Dollar adds 6 pt for its value against Egyptian pound, records EGP 15.65 at end of Monday’s trading

Hossam Mounir
4 Min Read

The exchange rate of the US dollar continued to rise against the pound on Monday, and added 6 pt. to its value, gaining about 17 pt. of its losses against the local currency over the past period.

The average dollar price in bank transactions with customers on Monday reached EGP 15.6569 for buying and EGP 16.7569 for selling, compared to EGP 15.5944 for buying and EGP 15.6944 for selling on Sunday.

On Monday, the official price of the dollar at the Central Bank of Egypt (CBE) reached EGP 15.6543 for buying and EGP 15.7761 for selling, compared to EGP 15.5865 for buying and EGP 15.713 for selling on Sunday.

The price of the dollar in banks reached EGP 15.4964 for buying and EGP 15.5964 for selling on 23 February, and its official price was EGP 15.4784 for buying and EGP 15.6071 for selling, which is the lowest level the US currency against the pound has reached since the liberalisation of the exchange rate on 3 November 2016.

Just as the foreign exchange inflows Egypt received were a major reason for the depreciation of the dollar against the pound during the last period, the local currency has been negatively affected by the exit of some indirect foreign investments in government debt instruments, affected by foreign investors fleeing emerging markets with Coronavirus.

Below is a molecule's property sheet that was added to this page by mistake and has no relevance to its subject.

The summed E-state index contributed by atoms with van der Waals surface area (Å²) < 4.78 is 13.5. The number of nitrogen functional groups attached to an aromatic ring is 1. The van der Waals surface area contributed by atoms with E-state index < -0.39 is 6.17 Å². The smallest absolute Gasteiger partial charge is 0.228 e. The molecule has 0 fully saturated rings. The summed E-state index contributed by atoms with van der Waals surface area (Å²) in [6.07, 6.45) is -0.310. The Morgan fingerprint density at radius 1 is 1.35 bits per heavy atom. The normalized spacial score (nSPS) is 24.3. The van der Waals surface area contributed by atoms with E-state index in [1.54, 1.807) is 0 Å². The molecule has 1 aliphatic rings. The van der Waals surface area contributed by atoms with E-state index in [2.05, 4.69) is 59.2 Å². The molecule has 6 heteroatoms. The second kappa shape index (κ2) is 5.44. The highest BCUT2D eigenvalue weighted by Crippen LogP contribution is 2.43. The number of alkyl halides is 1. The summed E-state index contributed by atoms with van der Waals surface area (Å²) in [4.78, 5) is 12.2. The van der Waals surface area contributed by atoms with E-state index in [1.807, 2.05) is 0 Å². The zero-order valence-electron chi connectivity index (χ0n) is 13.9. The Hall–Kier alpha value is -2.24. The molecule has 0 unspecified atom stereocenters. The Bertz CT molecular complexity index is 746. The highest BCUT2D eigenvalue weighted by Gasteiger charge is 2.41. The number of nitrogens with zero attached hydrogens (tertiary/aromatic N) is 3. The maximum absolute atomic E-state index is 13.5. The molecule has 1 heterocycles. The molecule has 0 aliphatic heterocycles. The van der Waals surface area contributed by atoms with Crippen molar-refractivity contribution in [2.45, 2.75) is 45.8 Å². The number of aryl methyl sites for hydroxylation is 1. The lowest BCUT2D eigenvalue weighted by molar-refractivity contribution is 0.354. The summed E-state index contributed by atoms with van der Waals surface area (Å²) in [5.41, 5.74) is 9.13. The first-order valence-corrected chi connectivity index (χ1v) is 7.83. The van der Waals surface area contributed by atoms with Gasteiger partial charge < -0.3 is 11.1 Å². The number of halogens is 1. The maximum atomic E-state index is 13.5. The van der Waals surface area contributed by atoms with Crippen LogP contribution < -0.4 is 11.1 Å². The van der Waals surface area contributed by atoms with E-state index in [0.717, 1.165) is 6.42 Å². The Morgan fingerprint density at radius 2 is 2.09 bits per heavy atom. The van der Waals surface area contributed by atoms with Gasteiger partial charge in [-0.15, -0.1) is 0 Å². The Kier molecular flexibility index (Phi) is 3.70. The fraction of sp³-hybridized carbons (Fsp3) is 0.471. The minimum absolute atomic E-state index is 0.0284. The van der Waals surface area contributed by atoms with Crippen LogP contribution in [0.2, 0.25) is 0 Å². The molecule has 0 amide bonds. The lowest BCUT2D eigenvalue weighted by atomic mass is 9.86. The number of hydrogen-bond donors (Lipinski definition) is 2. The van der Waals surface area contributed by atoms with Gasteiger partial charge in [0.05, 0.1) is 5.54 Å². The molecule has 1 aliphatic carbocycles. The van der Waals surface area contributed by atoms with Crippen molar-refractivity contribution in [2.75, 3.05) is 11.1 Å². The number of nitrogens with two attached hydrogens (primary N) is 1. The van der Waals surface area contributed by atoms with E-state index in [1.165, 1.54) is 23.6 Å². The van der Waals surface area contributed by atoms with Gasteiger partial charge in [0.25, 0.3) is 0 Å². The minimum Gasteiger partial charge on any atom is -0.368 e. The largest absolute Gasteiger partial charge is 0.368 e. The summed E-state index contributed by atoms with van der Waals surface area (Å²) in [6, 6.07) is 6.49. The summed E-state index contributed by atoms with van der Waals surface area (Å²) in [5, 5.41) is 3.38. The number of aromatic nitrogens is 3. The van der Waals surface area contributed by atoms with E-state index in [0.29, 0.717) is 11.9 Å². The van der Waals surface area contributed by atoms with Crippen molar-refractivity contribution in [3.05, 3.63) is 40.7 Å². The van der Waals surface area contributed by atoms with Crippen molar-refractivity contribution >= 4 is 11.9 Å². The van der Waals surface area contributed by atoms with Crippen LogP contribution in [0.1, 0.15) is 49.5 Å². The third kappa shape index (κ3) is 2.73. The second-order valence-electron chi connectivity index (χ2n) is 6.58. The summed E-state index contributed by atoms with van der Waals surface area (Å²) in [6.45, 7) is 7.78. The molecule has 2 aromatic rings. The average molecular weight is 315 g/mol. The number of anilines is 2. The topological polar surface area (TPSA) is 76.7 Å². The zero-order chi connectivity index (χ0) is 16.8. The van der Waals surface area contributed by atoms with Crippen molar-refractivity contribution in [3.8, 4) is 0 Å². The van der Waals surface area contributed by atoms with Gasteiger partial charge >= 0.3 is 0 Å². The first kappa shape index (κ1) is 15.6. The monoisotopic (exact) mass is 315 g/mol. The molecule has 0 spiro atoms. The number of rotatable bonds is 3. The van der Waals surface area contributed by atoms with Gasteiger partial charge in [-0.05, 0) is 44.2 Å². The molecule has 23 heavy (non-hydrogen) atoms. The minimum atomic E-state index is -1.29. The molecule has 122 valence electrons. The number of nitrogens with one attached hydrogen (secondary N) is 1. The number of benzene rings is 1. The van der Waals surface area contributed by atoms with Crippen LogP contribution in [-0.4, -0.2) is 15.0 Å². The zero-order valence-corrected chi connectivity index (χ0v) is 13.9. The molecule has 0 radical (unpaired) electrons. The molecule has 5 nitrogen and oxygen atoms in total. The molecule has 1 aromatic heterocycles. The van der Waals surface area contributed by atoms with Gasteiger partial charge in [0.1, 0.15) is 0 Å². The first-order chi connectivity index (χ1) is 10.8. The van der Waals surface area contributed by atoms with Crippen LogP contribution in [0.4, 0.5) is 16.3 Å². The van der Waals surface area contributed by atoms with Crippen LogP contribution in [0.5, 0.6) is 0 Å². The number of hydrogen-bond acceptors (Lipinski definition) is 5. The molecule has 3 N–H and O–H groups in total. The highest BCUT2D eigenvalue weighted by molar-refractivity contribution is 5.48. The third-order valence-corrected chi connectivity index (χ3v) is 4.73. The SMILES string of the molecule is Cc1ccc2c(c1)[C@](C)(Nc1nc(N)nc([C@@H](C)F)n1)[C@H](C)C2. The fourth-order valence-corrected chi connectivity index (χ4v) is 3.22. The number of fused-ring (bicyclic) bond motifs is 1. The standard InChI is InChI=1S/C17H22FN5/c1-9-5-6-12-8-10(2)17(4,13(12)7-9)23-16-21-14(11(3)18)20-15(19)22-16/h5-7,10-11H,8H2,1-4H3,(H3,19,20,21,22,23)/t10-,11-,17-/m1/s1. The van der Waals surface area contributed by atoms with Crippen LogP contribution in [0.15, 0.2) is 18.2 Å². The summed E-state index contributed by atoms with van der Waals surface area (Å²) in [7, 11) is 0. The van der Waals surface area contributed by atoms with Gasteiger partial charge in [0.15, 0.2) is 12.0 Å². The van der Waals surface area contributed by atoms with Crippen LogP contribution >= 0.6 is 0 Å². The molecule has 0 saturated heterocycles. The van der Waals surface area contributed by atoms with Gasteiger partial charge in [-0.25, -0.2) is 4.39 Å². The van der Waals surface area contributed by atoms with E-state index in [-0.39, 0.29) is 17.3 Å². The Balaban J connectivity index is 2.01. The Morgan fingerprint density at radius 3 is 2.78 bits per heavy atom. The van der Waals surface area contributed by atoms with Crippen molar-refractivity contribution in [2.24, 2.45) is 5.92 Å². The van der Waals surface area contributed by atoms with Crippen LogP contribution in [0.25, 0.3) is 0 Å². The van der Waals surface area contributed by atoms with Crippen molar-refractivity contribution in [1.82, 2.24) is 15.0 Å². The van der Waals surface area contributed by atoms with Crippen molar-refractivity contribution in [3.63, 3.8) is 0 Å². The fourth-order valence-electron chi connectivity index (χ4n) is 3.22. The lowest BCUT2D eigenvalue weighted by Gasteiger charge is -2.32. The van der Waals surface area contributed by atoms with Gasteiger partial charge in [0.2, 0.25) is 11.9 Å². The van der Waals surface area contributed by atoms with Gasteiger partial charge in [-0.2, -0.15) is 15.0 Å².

According to Mohamed Abdel Aal, a well-known banking expert, the developments affecting the Egyptian pound, similar to most countries’ currencies around the world, may all have negative effects in the short term, leading dealers to flee to safe haven currencies at the expense of others.

He explained that it is related to the long and deep crisis of the Coronavirus and the extent of international success in containing its spread.

“In my opinion, the Egyptian pound will settle near its current levels with a tendency to decline, and we may see it returning to a level near the EGP 16 mark again as a result of this crisis,” said Abdel-Aal.

On the other hand, he pointed out that an understanding could be considered with the International Monetary Fund (IMF) to obtain technical assistance. Moreover, coordination with the World Bank (WB) can take place, as it has already announced it will be providing an initial package of up to $12bn for immediate support to help countries overcome the health and economic effects of the Coronavirus outbreak.

Abdel-Aal stressed that thinking about exceptional short-term plans to provide local alternatives to strategic import chains would be very useful to avoid any future crises, as the most important means of stimulating economic growth possible in those circumstances is reducing the discouraging interest rate. Additionally, more initiatives for microfinance activities should be launched, as well as supporting service sectors, such as transportation, tourism, and food activities.

He noted that these activities help create demand, and that there should be more initiatives directed exclusively to industries that give importer substitutes.

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